All things considered, the only way that the Saints’ NWCFL debut could have gone any better would have been if they’d managed a second consecutive promotion. In an 18-team table, they shot right the way up to 3rd and were the home seed in their play-off tie against Ilkley Town. In a tight game, they squeaked into the final on penalties, where they narrowly lost to Chadderton, also on penalties.

On the balance of the season as a whole, 2nd placed Chadderton – a full 14 points ahead of FC in the table – probably deserved the promotion more, but take nothing away from the effort carried out by the Saints here. 16 wins, an impressive goal difference of +26, as well as 14 draws, which absolutely make the world of difference when the gap between 3rd and 6th is just 5 points at the end of the season.


So, that was then. What about now, for FC St Helens? What is the next step that the club want to take from the position they’ve got themselves to in such a short period of time? Maybe no one knows the answer to that question better than the FC gaffer himself, Mike Smith, who I caught up with earlier this week.

What was it that sold you on taking the manager’s position ahead of this season at FC St Helens?

“A manager’s job is something I've tried to get for a while, I've never been interviewed for one, I'd always been looked past, probably due to experience and being unknown. When I applied for the FC St Helens job, they asked to speak to me straight away. The strides the club have made in 10 years and the ambition of the people around the club was enough for me. It’s an excellent family friendly club and I was delighted to be offered the job.”

Was promotion an expectation going into this season?

“With missing out last season, I knew there was a hunger in the players to try and go one step further this season. From a club point, there was also a bit of nervousness around second season syndrome. For me, coming in as the new manager, in my first managers role, my personal aim was to go for promotion. I felt we had a group capable of it too. With a couple of additions and tweaks to the style of play, it was the target.”

Did you have a concrete plan for the season going into it? Or did you want to take it game by game?

“With the number of games in the first month it was just about getting as many points on the board as possible and then see where we found ourselves. To take 28 points from 30 was incredible. It gave us a massive foundation to build on.”

What's morale like in the dressing room at the moment, with you guys flying at the top of the table?

“Morale is good - the lads look forward to training, they look forward to games. The group messages are non-stop with banter. We've got some great characters in the dressing room and some experienced heads too that keep it buzzing.”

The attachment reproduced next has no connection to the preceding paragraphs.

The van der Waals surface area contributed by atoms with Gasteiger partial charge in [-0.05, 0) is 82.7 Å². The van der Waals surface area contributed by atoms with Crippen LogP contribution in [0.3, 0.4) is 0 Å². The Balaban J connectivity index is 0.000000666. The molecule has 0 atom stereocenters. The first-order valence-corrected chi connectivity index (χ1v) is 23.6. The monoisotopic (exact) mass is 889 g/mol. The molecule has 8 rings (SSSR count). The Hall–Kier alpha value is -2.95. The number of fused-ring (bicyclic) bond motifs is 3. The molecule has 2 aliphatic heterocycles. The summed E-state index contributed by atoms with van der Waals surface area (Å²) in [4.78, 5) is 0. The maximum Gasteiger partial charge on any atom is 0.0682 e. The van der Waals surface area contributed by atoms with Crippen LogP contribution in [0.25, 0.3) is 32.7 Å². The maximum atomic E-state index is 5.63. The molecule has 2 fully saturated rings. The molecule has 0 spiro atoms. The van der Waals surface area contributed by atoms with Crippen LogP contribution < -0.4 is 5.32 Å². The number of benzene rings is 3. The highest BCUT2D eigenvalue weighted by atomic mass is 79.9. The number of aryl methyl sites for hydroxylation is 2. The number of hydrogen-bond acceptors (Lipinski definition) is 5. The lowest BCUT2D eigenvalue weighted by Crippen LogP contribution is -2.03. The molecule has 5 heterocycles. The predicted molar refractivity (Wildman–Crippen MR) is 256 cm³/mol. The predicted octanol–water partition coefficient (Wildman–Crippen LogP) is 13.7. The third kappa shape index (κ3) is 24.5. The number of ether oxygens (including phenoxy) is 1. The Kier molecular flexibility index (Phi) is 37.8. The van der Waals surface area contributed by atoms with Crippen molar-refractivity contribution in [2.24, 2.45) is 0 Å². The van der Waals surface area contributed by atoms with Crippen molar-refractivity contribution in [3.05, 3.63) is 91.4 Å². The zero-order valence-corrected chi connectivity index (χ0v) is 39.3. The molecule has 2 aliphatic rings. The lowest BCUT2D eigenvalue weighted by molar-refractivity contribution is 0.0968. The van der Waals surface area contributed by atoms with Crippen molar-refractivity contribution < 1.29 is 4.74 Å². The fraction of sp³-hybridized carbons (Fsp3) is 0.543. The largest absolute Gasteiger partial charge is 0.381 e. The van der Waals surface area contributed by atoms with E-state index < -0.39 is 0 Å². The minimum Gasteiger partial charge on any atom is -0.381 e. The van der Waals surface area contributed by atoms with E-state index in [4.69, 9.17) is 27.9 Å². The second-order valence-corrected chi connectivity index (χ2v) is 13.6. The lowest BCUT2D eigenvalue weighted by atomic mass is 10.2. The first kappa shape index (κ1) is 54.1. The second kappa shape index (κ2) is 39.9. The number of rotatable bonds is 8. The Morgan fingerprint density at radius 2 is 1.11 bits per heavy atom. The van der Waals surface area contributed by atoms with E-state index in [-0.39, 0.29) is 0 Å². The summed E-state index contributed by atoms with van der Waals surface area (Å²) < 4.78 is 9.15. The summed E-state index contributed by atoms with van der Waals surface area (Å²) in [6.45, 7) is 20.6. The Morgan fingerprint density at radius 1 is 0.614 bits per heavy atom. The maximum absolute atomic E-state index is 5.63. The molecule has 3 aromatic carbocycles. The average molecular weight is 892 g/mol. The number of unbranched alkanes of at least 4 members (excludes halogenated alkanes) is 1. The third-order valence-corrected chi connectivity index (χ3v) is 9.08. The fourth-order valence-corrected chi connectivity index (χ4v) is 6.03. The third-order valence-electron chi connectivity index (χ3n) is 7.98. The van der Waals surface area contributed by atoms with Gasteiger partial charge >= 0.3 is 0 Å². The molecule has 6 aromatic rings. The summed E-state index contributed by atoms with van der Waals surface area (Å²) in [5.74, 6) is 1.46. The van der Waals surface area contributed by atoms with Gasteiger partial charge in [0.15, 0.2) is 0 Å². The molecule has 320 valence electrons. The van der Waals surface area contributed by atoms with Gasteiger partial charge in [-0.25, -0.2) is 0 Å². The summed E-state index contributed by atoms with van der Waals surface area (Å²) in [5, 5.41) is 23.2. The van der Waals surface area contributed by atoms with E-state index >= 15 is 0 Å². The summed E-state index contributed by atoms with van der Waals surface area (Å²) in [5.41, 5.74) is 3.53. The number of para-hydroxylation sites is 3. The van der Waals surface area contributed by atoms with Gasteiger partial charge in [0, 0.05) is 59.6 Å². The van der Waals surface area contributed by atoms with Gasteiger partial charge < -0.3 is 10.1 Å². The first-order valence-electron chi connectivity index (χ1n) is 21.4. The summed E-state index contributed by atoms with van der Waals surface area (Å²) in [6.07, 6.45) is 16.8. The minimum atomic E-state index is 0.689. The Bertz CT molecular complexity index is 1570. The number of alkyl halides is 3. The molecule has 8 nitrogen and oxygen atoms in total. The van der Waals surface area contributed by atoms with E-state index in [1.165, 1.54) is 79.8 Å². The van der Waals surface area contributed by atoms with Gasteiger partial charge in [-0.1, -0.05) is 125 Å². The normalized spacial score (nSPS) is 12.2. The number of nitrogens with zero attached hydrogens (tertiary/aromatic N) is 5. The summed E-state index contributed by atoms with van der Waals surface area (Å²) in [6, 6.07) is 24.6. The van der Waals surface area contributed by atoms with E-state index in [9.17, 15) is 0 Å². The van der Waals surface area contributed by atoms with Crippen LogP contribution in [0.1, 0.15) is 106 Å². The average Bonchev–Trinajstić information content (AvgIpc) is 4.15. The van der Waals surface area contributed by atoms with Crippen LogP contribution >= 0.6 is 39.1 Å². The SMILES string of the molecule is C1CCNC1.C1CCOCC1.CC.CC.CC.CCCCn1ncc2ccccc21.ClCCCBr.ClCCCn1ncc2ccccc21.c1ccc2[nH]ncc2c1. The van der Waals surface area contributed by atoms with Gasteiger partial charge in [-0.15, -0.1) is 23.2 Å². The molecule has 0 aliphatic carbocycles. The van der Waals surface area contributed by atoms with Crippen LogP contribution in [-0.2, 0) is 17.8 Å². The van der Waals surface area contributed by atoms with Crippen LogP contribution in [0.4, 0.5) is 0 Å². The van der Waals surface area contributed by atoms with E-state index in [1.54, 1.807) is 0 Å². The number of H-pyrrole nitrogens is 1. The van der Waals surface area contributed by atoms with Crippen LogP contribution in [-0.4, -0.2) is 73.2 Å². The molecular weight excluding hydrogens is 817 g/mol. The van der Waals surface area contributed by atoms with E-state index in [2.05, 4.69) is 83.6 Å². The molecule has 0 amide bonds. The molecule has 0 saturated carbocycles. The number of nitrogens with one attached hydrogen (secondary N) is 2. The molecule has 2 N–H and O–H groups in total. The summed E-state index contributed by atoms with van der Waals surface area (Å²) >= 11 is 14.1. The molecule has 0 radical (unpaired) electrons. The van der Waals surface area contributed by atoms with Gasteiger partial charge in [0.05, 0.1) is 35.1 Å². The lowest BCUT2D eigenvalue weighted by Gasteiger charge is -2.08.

Does the gap you've created between yourselves and the chasing pack encourage you to take your foot off the gas at all?

“No, I won't allow complacency. The lads are well aware that if they switch off or allow complacency to set in, they'll be sat behind me in the dugout. We have to stay focused and keep ticking the games off. They know if they're having a bit of an off day on the pitch then the minimum I expect is hard work and I'll accept that. They're not going to be 7 or 8 out of 10 every week with performances but they should be 9 or 10 out of 10 every week with work rate. One poor result can change everything. We have to stay 100% focused.”

What's dialogue like between you and the board with regards to on-the-pitch progress?

“They're happy with the progress. They can see a completely different style of play to last season, and it's brought the best out of a lot of players, and that in turn has put us in the position we're in. They also know that there is still a long way to go, though, and nobody can get too excited.”

How do you plan to keep this momentum all the way through to the end of the season?

“I'll keep doing what I've done all season - keep the lads focused. Keep sticking to our principles. Keep training fun and competitive. We approach every game now as our biggest one yet and see where it takes us. There is still a lot of football to be played, and one slip up can undo everything.”


When FC St Helens won the Cheshire League Premier Division nearly 2 seasons ago, they did it with a comfortable 12-point cushion between themselves and their compatriots to rest on. We’re around the halfway point of this NWCFL First Division North campaign, and FC St Helens have found themselves in an all too similar position – 13 points clear at the top of the table.

Nothing was going to stop this team achieving promotion back then, and, with the attitude of manager Mike Smith and the precedents that this club has set in their short history, you might be a fool to bet against them crowning themselves as league winners this time around. It’s not guaranteed, sure, but anything less at this point would be considered a real catastrophe, such is the incredible effort by all involved in the club up to this point.


Image credit: fcsthelens.co.uk, home page